It look's like you don't have Adobe Flash Player installed. Get it now.
Hala Giryani is a native of Libya living in Nixa, Missouri. Her mother and cousins are still in the north African country, where rebels stormed the compound of their decades-long dictator, Moammar Gadhafi in what appears to be the final throes of revolution. KSMU's Jennifer Moore checked in with Giryani again Wednesday.
She said she spoke to her mother on Monday, and everything was different.
“We were crying. And for the first time, I didn’t care about crying over the phone with my mom. Normally, you try to sound happy, and that everything is going well. And this time, I was crying, she was crying…and it was the good kind of crying. I think we were exulted by our tears, knowing that a huge weight was lifted from our shoulders,” Giriyani said.
Like others around the world, Giriyani has been watching video of rebels storming Gadhafi’s Bab al-Aziziya compound. Still, Gadhafi’s whereabouts are unknown.
“We are close. We can see the light at the end of the tunnel,” she said.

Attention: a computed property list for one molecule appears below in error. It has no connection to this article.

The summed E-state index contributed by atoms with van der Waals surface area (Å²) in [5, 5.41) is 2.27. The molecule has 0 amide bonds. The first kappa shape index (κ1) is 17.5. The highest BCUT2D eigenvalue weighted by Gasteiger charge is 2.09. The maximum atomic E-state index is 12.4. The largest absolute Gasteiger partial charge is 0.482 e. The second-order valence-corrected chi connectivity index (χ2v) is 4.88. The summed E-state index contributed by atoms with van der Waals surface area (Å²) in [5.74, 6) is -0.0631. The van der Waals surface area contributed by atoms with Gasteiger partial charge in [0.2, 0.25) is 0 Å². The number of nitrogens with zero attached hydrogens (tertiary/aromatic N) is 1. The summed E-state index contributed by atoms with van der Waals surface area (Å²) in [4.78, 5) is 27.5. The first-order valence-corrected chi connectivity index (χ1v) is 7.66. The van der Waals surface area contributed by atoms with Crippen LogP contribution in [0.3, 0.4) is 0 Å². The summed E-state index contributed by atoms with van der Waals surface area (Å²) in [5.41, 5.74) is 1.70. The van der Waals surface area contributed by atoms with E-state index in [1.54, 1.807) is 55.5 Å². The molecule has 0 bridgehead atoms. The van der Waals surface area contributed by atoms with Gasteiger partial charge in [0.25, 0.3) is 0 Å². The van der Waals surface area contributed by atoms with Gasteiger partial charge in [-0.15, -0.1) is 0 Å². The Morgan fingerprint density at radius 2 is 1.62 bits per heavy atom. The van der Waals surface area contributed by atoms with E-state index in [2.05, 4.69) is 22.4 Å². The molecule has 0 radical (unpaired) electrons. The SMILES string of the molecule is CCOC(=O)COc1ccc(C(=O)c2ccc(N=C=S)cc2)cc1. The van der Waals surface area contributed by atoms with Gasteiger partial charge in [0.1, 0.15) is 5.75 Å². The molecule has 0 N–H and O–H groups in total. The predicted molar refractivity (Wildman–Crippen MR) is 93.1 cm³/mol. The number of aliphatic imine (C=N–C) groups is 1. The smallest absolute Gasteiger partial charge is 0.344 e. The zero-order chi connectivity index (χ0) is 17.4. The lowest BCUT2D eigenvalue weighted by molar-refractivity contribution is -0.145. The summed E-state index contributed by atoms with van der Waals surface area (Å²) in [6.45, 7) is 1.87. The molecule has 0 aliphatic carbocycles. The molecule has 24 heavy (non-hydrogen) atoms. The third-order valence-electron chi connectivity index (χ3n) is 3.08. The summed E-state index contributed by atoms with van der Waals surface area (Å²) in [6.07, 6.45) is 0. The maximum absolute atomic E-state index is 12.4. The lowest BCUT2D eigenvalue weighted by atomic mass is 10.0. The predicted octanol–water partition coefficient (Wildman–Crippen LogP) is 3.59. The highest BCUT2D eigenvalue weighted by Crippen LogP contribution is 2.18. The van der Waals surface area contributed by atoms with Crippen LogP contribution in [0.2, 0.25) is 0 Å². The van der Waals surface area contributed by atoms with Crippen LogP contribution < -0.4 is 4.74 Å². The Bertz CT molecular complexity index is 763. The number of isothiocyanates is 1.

She said she hopes wherever Gadhafi is, he is somehow inspired by the holy month of Ramadan, and spares lives by surrendering. Ramadan is a 30-day period on the Islamic calendar during which Muslims abstain from all food and water from sunrise to sunset.
“Right now, we’re happy for the Libyan people, and that includes us,” she said. A dream that has been without reach for over 40 years is finally coming true, she added.
When asked whether she will return to Libya, given the recent events, she said she doesn’t know. She acknowledges that leaving her current lifestyle would be difficult.
“We have set roots here, on this glorious land. And we have made a family here—a surrogate family, but nevertheless, a family. We have made a lifestyle that would be very hard to leave behind,” she said.
“Our future is as blurred as that of Libya right now,” she said.